Washington (CNN) - The calendar reads May 2013, but in some ways it sure feels a lot closer to 2016.
Friday night Vice President Joe Biden keynotes a Democratic Party dinner in Columbia, South Carolina. Less than two miles away, Sen. Ted Cruz of Texas headlines a Palmetto State Republican Party dinner.
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One week later Sen. Rand Paul of Kentucky keynotes a GOP dinner in Iowa. The same night Louisiana Gov. Bobby Jindal headlines a fundraiser for Republican state senators in New Hampshire.
Paul heads to the Granite State a week and a half later to keynote a GOP dinner.
And three days after Paul's visit, Wisconsin Gov. Scott Walker headlines a Republican party dinner in Iowa.
Two easy questions: What do all these politicians have in common?
Answer: They're all contemplating bids for the White House in 2016.
And what do the locations they're visiting have in common?
They're all crucial early voting states in the presidential primary and caucus calendar.
While we're only six months removed from the last presidential election, the early moves in the next race for the White House are underway, with potential future candidates making calls and paying visits to such states as Iowa, whose caucuses lead off the presidential primary season, New Hampshire, which goes second and holds the first primary, and South Carolina, the first southern state to vote.
"The starting gun for 2016 presidential campaign was fired when President Obama was asked at a press conference if he is a lame duck with no 'juice'. The answer, according to all these prospective candidates rushing to fill the vacuum, is that he is," says GOP strategist and CNN contributor Alex Castellanos, who is spearheading a new super-PAC called the NewRepublican.org to refocus the party's messaging and policy goals.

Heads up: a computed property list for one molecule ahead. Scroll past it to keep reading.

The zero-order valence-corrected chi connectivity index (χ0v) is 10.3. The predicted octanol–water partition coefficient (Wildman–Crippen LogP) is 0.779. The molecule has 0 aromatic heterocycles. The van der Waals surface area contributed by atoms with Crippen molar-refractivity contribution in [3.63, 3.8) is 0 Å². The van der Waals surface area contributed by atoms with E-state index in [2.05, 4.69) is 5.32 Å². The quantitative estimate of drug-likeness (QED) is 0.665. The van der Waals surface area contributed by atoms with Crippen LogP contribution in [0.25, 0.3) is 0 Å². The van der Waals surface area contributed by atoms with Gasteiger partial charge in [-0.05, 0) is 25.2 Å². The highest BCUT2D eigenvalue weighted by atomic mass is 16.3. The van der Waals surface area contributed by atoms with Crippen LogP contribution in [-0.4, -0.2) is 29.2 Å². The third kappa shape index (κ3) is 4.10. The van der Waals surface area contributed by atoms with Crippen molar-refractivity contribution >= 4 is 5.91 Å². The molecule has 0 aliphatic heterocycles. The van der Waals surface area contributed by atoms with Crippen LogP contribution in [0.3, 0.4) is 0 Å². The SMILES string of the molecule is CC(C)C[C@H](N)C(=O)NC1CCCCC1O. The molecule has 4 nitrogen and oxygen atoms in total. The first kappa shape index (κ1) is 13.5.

Some potential White House hopefuls have already paid visits to the early states. Gov. Martin O'Malley of Maryland headlined a Democratic Party event in South Carolina in March and former Sen. Rick Santorum of Pennsylvania, a 2012 Republican presidential candidate who battled eventual GOP nominee Mitt Romney deep into the primary season, was supposed to keynote the spring meeting of Iowa Faith and Freedom Coalition, a leading social conservative group in the state, before he cancelled due to illness.
"Campaigns for president are no longer twelve month campaigns, they are now three or four year-long campaigns, especially for people who have to raise small donations, who can't write their own large checks. They have to start working these things early," John Brabender, a senior adviser to Santorum, recently told CNN.
But another veteran of presidential politics thinks it's too soon for all these visits to the early voting states.
"We're barely into the president's new term and they're already starting. It's like asking the widow out on a date at the wake," says Democratic strategist and CNN contributor Paul Begala, a senior political adviser in the Clinton White House who last cycle advised the pro-Obama super PAC Priorities USA.
But if you need more proof that the next presidential cycle has begun, consider this: CSPAN is branding their live coverage of Friday night's Biden speech as "Road to the White House 2016."